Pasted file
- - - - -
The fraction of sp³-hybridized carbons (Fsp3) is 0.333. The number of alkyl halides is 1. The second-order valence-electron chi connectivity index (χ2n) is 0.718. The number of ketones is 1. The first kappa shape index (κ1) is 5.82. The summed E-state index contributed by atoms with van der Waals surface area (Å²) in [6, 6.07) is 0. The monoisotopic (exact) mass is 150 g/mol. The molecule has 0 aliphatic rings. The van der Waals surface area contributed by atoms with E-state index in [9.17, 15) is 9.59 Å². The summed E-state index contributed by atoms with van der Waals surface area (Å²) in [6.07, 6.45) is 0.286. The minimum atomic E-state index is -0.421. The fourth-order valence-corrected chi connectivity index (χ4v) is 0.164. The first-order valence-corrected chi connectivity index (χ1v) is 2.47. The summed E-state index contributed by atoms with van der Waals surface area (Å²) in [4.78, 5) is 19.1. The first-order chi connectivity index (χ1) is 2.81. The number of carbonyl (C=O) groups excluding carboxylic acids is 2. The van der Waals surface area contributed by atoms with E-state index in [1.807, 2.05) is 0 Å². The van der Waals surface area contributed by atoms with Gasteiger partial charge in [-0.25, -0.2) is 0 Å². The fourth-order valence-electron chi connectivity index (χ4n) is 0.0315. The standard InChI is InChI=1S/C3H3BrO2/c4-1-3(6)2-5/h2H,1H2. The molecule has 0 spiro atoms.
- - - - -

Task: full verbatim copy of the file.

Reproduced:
The fraction of sp³-hybridized carbons (Fsp3) is 0.333. The number of alkyl halides is 1. The second-order valence-electron chi connectivity index (χ2n) is 0.718. The number of ketones is 1. The first kappa shape index (κ1) is 5.82. The summed E-state index contributed by atoms with van der Waals surface area (Å²) in [6, 6.07) is 0. The monoisotopic (exact) mass is 150 g/mol. The molecule has 0 aliphatic rings. The van der Waals surface area contributed by atoms with E-state index in [9.17, 15) is 9.59 Å². The summed E-state index contributed by atoms with van der Waals surface area (Å²) in [6.07, 6.45) is 0.286. The minimum atomic E-state index is -0.421. The fourth-order valence-corrected chi connectivity index (χ4v) is 0.164. The first-order valence-corrected chi connectivity index (χ1v) is 2.47. The summed E-state index contributed by atoms with van der Waals surface area (Å²) in [4.78, 5) is 19.1. The first-order chi connectivity index (χ1) is 2.81. The number of carbonyl (C=O) groups excluding carboxylic acids is 2. The van der Waals surface area contributed by atoms with E-state index in [1.807, 2.05) is 0 Å². The van der Waals surface area contributed by atoms with Gasteiger partial charge in [-0.25, -0.2) is 0 Å². The fourth-order valence-electron chi connectivity index (χ4n) is 0.0315. The standard InChI is InChI=1S/C3H3BrO2/c4-1-3(6)2-5/h2H,1H2. The molecule has 0 spiro atoms.